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Church, Worship and Faith Groups

We appreciate there are many demands facing all organisations. Safeguarding children is everyone's business, but those responsibilities do not need to be complex.

Churches, other places of worship and faith based organisations provide a wide range of activities for children and young people.  They are some of the largest providers of children and youth work, and have an important role in safeguarding children and supporting families.  

Religious leaders, staff and volunteers who provide services in places of worship and in faith based organisations will have various degrees of contact with children.

Like other organisations that work with children, churches, other places of worship and faith based organisations need to have appropriate arrangements in place for safeguarding and promoting the welfare of children.  These arrangements should include:

  • Procedures for staff and others to report concerns that they have about the children they meet that in accordance with Thurrock Safeguarding Children Partnership (SET) procedures for protecting children which can be found in the child protection section of these procedures by following the link or in our "about us" section of this website.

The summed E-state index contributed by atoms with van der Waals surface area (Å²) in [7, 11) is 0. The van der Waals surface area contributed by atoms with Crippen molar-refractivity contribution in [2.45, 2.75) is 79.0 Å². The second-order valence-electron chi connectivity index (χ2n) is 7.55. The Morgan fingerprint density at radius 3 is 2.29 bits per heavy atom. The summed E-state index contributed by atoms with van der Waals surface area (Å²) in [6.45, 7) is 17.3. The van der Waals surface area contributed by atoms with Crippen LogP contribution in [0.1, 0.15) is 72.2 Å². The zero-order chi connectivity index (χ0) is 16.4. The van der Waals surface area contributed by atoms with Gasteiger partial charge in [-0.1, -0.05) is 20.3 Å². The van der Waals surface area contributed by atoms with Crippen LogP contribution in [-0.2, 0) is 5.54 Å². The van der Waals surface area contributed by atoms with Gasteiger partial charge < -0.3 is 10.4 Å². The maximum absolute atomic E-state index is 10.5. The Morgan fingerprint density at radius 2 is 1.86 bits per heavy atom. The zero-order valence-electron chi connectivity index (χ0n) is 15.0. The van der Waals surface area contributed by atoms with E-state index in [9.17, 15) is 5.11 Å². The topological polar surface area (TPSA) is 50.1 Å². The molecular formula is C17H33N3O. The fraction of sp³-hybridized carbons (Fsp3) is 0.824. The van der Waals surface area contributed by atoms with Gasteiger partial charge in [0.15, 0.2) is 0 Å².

• Appropriate codes of practice for staff, particularly those working directly with children, such as those issued by the Churches’ Child Protection Advisory Service (CCPAS) or their denomination or faith group.

  • Recruitment procedures in accordance with Safe from Harm (Home office, 1993) principles and local (SET) procedures, alongside training and supervision of staff (paid or voluntary)

Churches and faith organisations can seek advice on child protection issues from CCPAS and Thurrock Safeguarding Children Partnership, who can help with policies and procedures.

CCPAS operates a national 24 hour telephone helpline for churches, other places of worship and faith based groups and individuals, providing advice and support on safeguarding issues.

As appropriate, churches, other places of worship and faith organisations should report all allegations against people who work with children to the Local Authority Designated Officer (LADO), and notify the Independent Safeguarding Authority (ISA) of any relevant information so that those who pose a risk to vulnerable groups can be identified and barred. In addition, where they are a charity all serious incidents need reporting to the Charity Commission.

It is essential that faith communities have in place effective arrangements for working with sexual and violent offenders who wish to worship and be part of their religious community. This should include a contract of behaviour stipulating the boundaries an offender would be expected to keep. Faith communities should consult the MAPPA Guidance (2009) issued by the National Offender Management Service Public Protection Unit which specifically addresses ‘Offenders and Worship’.



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